Designed for Happiness

Even though music is central to Bacardi NH7 Weekender,the venue design and graphics are just as important in building the festive cheer.

Written by Debjani Paul | Published:October 18, 2013 12:53 am

Last year,people walked into the NH7 Weekender venue and looked around,taking in the sights. There were few who didn’t stop short in front of the lake,where a giant hand snaked out in the popular rock salute. “Oh how clever,it’s the ‘Rockness Monster’,” many were heard saying,with a chuckle. In and around the stage areas,there were scores of guitar plectrum-shaped graphics adding to the visual atmosphere of the festival. Weekender Peth,said one icon,while others read Aga Bai or depicted the iconic Osho chappals.

So what goes into making these designs work? The preparations for the upcoming edition began in April,says Sameer Kulavoor,Director and Illustrator at Bombay Duck Designs,which has been designing graphics for the festival since 2011. “A lot goes into it. We have to start with the initial concept. Last year,it was plectrums,this year it’s faces,” he says.

“We have to look for city-specific quirks. For example,some of the plectrum icons in Bangalore were different from those in Pune,like the one which said: ‘I still haven’t found what I’m looking for’,along side the picture of an autorickshaw,” he adds.

The graphics this year are themed on the many faces of the festival. “You see so many different kinds of people with different faces,attitudes and dynamics. We’ve tried to cash in on that aspect — the people who make the festival what it is. The Dewarists stage,for example,has a lot of folk-meets-country-meets-rock music,so even though the design looks like a face from a distance,it’s made up of folk instruments and motifs,” he says.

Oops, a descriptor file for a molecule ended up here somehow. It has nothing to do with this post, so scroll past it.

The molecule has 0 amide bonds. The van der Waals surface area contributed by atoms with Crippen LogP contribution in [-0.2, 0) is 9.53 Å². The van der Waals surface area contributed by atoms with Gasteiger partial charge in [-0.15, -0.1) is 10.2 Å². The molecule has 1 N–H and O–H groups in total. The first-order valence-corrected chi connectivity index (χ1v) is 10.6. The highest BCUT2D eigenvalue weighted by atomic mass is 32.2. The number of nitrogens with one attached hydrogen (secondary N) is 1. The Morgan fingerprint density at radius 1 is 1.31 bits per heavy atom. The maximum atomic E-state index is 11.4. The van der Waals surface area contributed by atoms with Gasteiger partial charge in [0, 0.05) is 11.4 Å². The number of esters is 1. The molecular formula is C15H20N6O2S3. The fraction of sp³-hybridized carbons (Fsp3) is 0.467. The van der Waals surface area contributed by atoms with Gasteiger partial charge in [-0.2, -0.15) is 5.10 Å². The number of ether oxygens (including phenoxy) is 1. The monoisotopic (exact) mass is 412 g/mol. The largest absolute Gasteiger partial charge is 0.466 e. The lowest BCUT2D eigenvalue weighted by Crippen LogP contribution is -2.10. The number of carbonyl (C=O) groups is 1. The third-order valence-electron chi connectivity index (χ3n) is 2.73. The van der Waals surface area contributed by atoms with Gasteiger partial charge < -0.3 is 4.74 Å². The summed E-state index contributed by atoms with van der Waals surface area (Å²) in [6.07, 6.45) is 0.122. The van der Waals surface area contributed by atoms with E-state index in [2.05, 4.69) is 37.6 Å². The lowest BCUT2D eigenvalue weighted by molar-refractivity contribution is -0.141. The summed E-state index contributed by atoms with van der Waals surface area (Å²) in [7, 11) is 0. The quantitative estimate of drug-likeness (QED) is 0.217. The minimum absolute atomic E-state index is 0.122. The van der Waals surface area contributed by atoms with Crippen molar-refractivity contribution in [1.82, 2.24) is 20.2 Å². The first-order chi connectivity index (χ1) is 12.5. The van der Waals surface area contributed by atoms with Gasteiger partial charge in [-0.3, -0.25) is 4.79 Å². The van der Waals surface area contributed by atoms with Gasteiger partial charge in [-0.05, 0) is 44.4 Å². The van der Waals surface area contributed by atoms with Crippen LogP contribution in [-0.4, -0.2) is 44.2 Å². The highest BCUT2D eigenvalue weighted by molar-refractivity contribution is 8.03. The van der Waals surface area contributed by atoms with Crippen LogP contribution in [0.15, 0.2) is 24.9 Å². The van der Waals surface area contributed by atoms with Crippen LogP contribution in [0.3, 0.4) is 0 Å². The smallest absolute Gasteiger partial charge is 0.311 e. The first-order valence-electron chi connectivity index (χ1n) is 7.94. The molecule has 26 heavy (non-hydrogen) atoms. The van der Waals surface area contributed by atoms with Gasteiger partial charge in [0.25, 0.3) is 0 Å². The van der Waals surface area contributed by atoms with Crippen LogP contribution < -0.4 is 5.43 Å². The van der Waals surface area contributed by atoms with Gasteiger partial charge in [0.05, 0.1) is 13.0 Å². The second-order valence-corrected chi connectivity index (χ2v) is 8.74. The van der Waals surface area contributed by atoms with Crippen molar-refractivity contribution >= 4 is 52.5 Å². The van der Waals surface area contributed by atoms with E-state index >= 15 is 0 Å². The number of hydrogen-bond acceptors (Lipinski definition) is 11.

While the graphics team follows a universal theme every year,the venue designers have a more independent system. So one year,there may be the ‘Rockness Monster’,and another,there is a ferris wheel.

If anything,the fest this year is going to be even more colourful,promises Vijay Nair,CEO of Only Much Louder,the organisers of Bacardi NH7 Weekender. “We have worked with a collective of designers,and there’s a lot of focus on art and design,as well as fresh inspirations for the different stages and areas,” he says. Nair adds that The Dewarists stage this time will be about journeys and maps — plotting the journey of musicians who have featured on the different seasons of the travel-music show by the same name.

Kulavoor adds,“The true spirit of a festival lies in its vibe. It’s not just about the music,but the experience. So you don’t want designs that are just there for people to look at; you want people to look at them and chuckle.”

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